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10 & 17 March 2017
Weekly Digest
New Chinese reactor in commercial operation
China General Nuclear Power’s (CGN) Yangjiang 4 CPR-1000 in Guangdong province has entered commercial operation, after grid connection in January. The plant is operated by Yangjiang Nuclear Power Co Ltd, in which Hong Kong-based China Light and Power has a 17% stake.
WNN 16/3/17.     China NP
 
Bipartisan US moves to unclog the nuclear regulatory system
A significant bipartisan bill, first floated last year, has been introduced to congress. The Nuclear Energy Innovation and Modernisation Act (S 512) aims to modernise the Nuclear Regulatory Commission (NRC) “and bring increased efficiency and fiscal accountability” at a time when a new generation of advanced reactor designs have begun to need the NRC’s regulatory attention. It directs the NRC to develop the regulatory framework necessary to enable the licensing of advanced nuclear reactors and to review its fee structure. “The bill ... affirms Congress’ view that this country can and should be a leader in advanced reactor technology. [It] effectively directs the NRC to think differently about reactor licensing” and accommodate new designs, according to the Nuclear Energy Institute. The NRC needs to change its “untimely, somewhat outdated, and unnecessarily costly regulatory processes."  While Russia and China are proceeding expeditiously, the USA “cannot forgo advancements in reactor technology or we forgo our economic competitiveness and worldwide influence on nuclear non-proliferation,” Senator Inhofe said in promoting the bill.
 
The last three decades have seen little US nuclear innovation, and the one project set up by a 2005 Act – the Next Generation Nuclear Plant, a prototype high-temperature gas-cooled reactor (HTR) – was denied funding by the Obama administration and is dormant. China now leads the field with HTRs. The NRC has one design certification application under review for a small modular reactor – the Nuscale 50 MWe design. Its application comprised 12,000 pages.
 
Meanwhile several developers of small modular power plants are turning to Canada for design certification. The Canadian Nuclear Safety Commission (CNSC) is conducting a pre-licensing Vendor Design Review for Ontario-based Terrestrial Energy Inc’s molten salt reactor and for Sweden-based LeadCold Reactors for its micro-fast reactor.  StarCore Nuclear from Quebec and the Urenco-led European U-Battery consortium have applied for the same for their small HTRs. GE Hitachi and Advanced Reactor Concepts who are collaborating on fast reactor designs in the USA are preparing to seek a pre-licensing Vendor Design Review from CNSC.  See below.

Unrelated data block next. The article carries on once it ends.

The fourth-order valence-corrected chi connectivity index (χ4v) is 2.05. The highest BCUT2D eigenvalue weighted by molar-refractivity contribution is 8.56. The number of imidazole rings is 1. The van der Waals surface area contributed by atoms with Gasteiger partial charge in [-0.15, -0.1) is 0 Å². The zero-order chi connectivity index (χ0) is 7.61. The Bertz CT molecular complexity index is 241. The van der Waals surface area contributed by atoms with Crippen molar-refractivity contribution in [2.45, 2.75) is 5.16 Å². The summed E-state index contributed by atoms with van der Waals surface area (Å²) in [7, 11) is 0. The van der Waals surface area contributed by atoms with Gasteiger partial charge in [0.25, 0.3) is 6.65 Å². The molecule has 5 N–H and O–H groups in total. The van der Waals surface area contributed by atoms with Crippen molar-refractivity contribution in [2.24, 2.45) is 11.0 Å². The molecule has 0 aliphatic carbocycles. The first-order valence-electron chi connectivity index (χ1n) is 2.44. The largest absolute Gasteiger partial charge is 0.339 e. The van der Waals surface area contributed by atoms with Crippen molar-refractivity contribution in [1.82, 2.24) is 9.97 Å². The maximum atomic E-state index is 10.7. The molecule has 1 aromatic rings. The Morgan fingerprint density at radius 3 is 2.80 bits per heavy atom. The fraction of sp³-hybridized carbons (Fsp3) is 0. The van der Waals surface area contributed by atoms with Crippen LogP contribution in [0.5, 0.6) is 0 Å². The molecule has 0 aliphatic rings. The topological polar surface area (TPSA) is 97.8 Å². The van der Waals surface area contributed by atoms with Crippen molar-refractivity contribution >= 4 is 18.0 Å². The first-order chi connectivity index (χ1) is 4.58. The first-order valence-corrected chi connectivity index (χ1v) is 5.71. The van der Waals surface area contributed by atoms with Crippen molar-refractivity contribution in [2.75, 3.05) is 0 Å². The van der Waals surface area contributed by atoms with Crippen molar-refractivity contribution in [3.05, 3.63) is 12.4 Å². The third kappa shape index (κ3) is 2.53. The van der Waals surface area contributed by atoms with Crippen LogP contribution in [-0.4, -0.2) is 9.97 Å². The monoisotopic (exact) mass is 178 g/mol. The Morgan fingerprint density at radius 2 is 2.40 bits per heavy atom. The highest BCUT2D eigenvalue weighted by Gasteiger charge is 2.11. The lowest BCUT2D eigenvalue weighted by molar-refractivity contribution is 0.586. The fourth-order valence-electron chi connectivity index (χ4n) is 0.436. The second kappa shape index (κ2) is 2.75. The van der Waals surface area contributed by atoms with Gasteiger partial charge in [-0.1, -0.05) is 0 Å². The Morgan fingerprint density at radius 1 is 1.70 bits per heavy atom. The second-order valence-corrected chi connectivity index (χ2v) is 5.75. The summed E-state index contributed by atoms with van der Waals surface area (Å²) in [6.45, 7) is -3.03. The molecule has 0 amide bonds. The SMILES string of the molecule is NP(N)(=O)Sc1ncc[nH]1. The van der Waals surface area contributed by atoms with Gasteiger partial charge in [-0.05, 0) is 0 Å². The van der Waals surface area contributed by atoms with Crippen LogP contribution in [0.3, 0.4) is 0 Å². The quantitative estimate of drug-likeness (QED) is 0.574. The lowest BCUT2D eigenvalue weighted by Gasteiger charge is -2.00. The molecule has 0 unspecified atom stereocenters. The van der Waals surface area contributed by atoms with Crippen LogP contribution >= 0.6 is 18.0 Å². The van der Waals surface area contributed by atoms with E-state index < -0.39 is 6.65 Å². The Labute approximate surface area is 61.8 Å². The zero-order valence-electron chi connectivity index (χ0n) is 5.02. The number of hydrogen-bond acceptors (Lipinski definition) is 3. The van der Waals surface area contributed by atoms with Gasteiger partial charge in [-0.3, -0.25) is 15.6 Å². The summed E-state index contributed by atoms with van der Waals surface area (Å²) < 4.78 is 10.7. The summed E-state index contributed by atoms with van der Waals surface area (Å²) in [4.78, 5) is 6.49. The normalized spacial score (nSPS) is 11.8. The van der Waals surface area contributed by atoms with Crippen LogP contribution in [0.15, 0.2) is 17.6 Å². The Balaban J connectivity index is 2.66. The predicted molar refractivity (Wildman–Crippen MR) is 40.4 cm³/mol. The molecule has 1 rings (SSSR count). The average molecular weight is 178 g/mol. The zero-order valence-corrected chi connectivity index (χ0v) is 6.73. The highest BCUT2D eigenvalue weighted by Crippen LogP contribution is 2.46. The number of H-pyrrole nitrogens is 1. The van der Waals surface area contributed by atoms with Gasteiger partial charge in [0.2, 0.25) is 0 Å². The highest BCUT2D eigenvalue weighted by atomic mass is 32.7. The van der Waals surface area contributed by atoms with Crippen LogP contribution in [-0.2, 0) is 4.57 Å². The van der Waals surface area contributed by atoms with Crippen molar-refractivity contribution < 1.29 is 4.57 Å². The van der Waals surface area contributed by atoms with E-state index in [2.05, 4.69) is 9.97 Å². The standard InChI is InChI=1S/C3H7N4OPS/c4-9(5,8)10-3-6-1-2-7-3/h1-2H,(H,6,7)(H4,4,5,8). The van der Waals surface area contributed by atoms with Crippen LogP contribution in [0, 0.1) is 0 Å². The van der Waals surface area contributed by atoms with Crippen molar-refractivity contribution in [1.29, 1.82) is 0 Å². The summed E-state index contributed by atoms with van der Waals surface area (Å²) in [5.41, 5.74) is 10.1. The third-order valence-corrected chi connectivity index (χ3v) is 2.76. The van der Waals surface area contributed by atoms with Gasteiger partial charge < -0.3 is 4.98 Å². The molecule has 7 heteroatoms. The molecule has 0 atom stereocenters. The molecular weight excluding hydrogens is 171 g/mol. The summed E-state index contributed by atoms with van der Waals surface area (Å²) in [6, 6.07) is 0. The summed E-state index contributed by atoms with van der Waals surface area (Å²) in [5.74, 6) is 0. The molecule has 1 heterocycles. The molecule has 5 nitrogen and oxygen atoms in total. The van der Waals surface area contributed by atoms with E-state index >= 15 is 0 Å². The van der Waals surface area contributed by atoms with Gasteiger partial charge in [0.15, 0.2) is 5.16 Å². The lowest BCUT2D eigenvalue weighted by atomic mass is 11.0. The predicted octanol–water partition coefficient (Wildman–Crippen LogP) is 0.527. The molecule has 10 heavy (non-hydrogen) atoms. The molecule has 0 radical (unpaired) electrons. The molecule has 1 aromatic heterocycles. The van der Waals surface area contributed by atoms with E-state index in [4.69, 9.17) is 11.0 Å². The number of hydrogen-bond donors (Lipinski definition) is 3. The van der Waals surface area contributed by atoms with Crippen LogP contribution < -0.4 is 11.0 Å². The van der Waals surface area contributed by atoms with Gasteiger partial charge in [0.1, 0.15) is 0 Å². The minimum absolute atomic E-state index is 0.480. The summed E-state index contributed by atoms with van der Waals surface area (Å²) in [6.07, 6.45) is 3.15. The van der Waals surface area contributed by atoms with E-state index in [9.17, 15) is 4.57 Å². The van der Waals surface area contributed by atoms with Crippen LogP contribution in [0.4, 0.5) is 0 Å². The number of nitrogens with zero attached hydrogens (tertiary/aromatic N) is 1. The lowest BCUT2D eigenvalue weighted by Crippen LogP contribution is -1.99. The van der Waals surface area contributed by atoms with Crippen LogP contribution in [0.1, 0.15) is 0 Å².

US NP, Small Reactors
 
US fast reactor designers get together
In 1994, US Congress under the Clinton administration shut down EBR-II, a sodium-cooled fast-neutron demonstration reactor with 30 years valuable operating experience. This delivered a major setback to US advanced fuel cycle developments and opened the way for Russia’s ascendancy in fast reactors today.  The EBR-II was the basis of the Integral Fast Reactor (IFR) program, considered by the US National Academy of Sciences to be the nation's highest priority research for future reactor types.  The IFR was also aborted in 1994, three years before its commissioning.  IFR program goals were demonstrating inherent safety apart from engineered controls, improved management of high-level nuclear wastes by recycling all actinides (so that only fission products remain as high-level wastes). 
 
Two US developers have picked up the pieces from 1994 and are well ahead with reactors based on those designs, also using some of the EBR-II staff.  Well-established GE-Hitachi (GEH) has the PRISM design, a compact pool-type fast reactor of 311 MWe with metal fuel, and integrated with sophisticated reprocessing to close the fuel cycle.  Advanced Reactor Concepts LLC (ARC), set up in 2006, is developing a much smaller 100 MWe pool-type fast reactor which will be factory-produced. The ARC-100 has a uranium alloy metal core as a cartridge which is changed after 20 years. Both operate at over 500°C, can load-follow, and have passive cooling for decay heat removal. 
 
GEH and ARC have now signed an agreement to collaborate on licensing a small modular reactor design based on the ARC-100, but drawing on the extensive intellectual property and licensing experience of the GEH PRISM program. Initial deployment is envisaged in Canada, where they will seek a preliminary regulatory review through CNSC.
WNN 13/3/17.     US NP, http://www.arcnuclear.com/   http://gehitachiprism.com/
 
Other papers significantly updated in the WNA Information Library (see WNA web site): Belarus, Namibia, Climate change policy
 


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